Analytics: Keep it Simple, Silly!

Analytics: Keep it Simple, Silly!

It was 1847. Ignaz Semmelweis had a problem. As the Chief Resident at the Vienna General Hospital, he was responsible for the contrasting death rates in the two maternity clinics under the hospital. Some information the two clinics:

First Clinic: Aggregate death rate ~10%. Teaching hospital for medical students.

Second Clinic: Aggregate death rate ~4%. Teaching hospital for midwives.

The problem was apparent to him and the public. People were begging to be admitted to the second clinic. The first clinic was considered a death trap. Women preferred street birth to the first clinic!

He needed to find the cause quickly. What could be driving this drastic divergence in the death rates? Any difference in patient demographics, external factors or treatment procedures? His enquiries revealed that there were no material differences in any of these factors.

Having ruled out the above suspects, the cause now zeroed down to the medical professionals who were treating these patients. First clinic had medical students and the second one had midwives. If anything, the outcome should be reversed. But there seemed to be no visible difference in the procedure of the treatment. This kept gnawing at him until……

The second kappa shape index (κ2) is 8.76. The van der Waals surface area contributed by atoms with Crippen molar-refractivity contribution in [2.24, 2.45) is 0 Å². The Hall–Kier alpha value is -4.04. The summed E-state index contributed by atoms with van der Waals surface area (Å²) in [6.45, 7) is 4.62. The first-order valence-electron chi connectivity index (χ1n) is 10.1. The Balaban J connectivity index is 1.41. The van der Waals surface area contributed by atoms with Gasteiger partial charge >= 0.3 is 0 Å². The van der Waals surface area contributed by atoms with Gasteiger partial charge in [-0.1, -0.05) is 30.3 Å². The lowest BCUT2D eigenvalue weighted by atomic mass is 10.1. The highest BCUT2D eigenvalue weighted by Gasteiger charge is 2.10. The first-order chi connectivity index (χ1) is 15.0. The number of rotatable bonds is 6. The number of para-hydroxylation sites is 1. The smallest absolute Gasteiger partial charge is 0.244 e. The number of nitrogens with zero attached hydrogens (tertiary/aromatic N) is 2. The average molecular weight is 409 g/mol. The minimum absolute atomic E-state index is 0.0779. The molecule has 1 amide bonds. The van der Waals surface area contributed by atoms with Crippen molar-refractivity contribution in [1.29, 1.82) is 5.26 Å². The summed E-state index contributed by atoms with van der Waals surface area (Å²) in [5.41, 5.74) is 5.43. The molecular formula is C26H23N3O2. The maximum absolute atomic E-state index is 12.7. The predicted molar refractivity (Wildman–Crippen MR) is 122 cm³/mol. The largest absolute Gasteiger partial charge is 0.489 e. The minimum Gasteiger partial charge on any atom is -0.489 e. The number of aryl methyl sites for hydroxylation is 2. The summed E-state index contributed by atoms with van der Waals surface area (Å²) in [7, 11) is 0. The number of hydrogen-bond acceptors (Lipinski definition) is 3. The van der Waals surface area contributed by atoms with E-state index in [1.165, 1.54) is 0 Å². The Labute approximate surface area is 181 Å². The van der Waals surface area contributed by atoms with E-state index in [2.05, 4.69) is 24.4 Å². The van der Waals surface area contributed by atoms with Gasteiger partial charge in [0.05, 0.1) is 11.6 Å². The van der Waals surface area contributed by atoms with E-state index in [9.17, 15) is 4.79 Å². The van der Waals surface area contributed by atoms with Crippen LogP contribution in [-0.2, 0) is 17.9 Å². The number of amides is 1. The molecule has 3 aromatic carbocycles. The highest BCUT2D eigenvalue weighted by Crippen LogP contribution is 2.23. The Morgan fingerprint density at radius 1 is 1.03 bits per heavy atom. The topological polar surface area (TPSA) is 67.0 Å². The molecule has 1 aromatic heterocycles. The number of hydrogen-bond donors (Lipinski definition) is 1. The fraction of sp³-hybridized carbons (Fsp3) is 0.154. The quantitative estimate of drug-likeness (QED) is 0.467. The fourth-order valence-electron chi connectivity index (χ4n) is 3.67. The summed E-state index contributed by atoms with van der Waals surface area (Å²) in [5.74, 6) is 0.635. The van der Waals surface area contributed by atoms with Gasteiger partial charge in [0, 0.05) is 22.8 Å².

He found the exception. The medical students were performing autopsies on cadavers and then performing operations. The germs of the cadavers were getting transported to the patients of the maternity clinics.

Ignaz then instituted a clinic-wide standard policy of washing hands with a chlorinated solution between different procedures. And voila, the death rates started going down. The death rates in the first clinic were comparable to the second clinic within a month and were down to zero in both clinics in the next few months.

This is one of my favourite analytical use cases. It goes through the complete data science project cycle starting with a business problem to data collection to exploratory data analysis to hypothesis generation and related analysis to experimental design and monitoring of the solution. There was cross-referencing of the data to the other clinic (benchmarking). No bias in the analysis. Fortunately, it was not the clinic with the midwives that had a higher death rate! Else the bias of medical students being better trained than midwives could have entered in.

Rather than applying powerful algorithms, fancy tools and techniques (or in this case better scalpels and forceps), it was the inherent fundamental curiosity and iterative analytical rigour that was successful in identifying the root cause and providing a simple solution.

All said, washing hands seemed to be the flavour du jour even in 1847!


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